Where to Train for Triathlon, Part 1: The Swim

Break down the barriers of starting in triathlon with our 3 part series focusing on the basics of training and etiquette.

By AgeGrouper and Kaitlin Krause

Introducing the “Where to Train” Series:

To help navigate your new interest, take some time with this three part series, Where to Train for Triathlon. Each sport is broken down to provide details and tips about where to conduct your training, how to choose the best location, and the proper etiquette once you get there. 

It’s designed to save you time, reduce discomfort, and set you on your way to becoming a confident and successful triathlete.

We teamed up with swimming expert Kaitlin Krause to understand what it takes to become a “swimmer.” 

Let’s dive in. 

Where to Train for Triathlon, Part 1: The Swim

The swim training can be the most complex as it is the most dependent upon getting access to water.

Option 1: Pool

Indoor or heated pool access will be necessary if you intend to train throughout the year. 

  • Health clubs that offer a lap swimming pool for general public use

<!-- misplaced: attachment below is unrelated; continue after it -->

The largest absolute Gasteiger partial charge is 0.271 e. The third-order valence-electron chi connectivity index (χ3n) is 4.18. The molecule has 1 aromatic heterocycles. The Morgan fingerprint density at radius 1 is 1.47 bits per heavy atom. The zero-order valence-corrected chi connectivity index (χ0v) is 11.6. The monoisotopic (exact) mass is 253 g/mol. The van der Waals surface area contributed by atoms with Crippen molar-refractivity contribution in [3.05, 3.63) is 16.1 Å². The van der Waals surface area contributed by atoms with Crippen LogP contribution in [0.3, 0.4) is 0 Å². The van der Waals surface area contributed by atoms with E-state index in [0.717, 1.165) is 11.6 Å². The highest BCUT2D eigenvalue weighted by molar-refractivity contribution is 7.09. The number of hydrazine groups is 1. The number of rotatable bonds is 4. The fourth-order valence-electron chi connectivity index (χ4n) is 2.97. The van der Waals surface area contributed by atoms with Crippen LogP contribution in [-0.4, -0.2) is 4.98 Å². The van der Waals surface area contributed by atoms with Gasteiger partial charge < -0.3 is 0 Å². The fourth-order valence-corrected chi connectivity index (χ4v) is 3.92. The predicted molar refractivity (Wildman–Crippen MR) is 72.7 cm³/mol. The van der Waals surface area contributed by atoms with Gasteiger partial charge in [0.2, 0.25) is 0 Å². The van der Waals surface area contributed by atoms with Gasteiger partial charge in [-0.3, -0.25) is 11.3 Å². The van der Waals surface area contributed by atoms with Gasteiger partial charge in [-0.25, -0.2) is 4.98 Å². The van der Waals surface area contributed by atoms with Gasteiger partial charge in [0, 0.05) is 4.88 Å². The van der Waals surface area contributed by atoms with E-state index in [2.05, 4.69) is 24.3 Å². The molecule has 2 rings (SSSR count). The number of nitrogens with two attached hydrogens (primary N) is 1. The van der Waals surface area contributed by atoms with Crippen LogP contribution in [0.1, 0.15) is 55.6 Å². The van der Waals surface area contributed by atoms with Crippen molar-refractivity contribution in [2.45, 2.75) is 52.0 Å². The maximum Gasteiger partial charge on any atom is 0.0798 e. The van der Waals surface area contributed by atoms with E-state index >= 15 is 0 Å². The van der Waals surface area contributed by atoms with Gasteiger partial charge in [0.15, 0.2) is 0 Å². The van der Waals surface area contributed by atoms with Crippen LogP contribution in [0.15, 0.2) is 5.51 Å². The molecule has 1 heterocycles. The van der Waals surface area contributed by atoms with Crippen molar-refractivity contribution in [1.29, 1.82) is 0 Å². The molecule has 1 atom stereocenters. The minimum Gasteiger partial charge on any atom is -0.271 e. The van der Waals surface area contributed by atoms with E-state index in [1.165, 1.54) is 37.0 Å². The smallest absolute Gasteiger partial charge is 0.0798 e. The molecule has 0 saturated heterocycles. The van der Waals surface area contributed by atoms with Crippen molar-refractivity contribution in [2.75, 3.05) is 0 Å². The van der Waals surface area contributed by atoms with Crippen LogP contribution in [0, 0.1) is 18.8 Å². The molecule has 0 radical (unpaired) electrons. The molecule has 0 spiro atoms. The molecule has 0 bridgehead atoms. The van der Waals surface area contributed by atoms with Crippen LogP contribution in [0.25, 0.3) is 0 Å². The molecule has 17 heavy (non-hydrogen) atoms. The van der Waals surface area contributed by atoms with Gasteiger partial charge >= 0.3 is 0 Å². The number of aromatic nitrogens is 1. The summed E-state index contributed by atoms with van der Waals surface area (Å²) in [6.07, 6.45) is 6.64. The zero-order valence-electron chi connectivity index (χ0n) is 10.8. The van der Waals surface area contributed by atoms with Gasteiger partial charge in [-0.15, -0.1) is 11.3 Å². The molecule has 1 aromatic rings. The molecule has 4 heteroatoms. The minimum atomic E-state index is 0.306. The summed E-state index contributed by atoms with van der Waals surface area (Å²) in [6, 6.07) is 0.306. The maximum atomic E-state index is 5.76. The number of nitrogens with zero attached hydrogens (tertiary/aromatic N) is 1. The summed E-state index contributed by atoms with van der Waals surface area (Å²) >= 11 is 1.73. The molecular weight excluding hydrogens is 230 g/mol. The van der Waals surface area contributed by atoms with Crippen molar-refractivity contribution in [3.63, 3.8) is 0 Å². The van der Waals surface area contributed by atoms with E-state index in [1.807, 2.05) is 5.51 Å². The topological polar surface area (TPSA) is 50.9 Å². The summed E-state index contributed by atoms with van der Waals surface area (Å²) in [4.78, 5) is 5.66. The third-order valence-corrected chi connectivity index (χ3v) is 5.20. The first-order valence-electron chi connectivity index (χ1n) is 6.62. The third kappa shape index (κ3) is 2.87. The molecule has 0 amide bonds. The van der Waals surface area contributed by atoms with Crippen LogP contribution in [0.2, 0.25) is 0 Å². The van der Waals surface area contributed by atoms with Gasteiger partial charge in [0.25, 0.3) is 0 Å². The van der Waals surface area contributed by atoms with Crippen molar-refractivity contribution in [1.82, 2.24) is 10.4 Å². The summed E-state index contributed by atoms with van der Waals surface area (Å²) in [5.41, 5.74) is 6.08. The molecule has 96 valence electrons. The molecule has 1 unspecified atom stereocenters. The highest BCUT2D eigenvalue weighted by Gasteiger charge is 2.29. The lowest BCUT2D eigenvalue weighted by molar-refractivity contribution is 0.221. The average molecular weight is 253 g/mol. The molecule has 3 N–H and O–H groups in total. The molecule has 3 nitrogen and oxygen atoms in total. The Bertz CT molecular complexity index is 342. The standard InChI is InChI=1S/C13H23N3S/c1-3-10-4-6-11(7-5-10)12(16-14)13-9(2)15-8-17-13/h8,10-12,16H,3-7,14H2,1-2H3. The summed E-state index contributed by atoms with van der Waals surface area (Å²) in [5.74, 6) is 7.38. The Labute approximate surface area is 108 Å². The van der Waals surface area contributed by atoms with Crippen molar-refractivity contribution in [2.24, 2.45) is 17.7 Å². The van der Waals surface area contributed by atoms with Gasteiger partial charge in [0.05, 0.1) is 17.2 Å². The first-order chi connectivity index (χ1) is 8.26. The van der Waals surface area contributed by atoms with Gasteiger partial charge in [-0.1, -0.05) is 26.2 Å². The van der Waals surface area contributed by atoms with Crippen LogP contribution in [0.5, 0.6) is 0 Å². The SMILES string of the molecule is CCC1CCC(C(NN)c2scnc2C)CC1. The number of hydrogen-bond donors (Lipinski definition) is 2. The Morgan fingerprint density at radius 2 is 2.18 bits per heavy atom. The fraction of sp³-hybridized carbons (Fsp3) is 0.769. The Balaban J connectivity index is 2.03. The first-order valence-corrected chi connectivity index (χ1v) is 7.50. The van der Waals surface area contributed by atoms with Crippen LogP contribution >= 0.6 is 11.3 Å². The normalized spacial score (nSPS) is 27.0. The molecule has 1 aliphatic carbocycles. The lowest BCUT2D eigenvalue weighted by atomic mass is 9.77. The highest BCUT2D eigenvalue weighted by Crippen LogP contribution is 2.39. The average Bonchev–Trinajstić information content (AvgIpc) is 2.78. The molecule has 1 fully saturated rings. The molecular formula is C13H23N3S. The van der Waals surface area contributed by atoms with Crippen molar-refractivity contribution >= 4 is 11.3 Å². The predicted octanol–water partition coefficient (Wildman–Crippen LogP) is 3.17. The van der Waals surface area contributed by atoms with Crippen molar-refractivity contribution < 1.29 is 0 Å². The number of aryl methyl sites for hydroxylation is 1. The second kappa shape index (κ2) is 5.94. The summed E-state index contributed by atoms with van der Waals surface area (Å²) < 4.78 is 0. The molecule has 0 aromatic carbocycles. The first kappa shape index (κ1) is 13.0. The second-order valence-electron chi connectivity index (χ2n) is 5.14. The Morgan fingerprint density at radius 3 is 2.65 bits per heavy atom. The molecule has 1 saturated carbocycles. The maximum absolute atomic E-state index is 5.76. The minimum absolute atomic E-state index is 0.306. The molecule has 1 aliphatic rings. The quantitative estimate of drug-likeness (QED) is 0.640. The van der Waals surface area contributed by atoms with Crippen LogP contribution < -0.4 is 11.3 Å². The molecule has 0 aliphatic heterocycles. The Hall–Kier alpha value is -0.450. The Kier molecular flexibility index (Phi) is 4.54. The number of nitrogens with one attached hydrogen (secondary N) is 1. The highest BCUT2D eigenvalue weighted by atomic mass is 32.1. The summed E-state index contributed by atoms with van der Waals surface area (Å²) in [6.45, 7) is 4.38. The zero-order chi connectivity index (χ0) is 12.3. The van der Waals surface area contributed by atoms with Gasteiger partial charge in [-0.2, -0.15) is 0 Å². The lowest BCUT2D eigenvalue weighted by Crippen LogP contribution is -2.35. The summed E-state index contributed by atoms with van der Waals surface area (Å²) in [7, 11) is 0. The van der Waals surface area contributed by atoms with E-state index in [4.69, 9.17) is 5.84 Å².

• Local colleges and universities for public access memberships and hours
  • Local community center or parish 
  • Backyard pool (get creative by using a product that tethers you to the side of the pool so you swim without advancing in the water – think stationary bike trainer)

Pools typically fall into one of three sizes: 25 meters, 25 yards, and 50 meters. Confirm the size before starting your workouts and set your watch appropriately. Your watch counts distance by counting the lengths you’ve completed based upon the pool’s size. 

Olympic swimmers compete and train in 50 meter pools. While 25 yards and 25 meters are common, the international standard is 50 meters. 

Proper pool etiquette, things to keep in mind

  • Choose the right lane. Typically the outside lanes are meant for slower swimmers while the middle lanes are for faster swimmers. 
    • Often, there is a sign at the top of the lane that will provide some indication of the speed of the lane’s swimmers. If not, make sure to assess the swimmers in the pool and place yourself appropriately.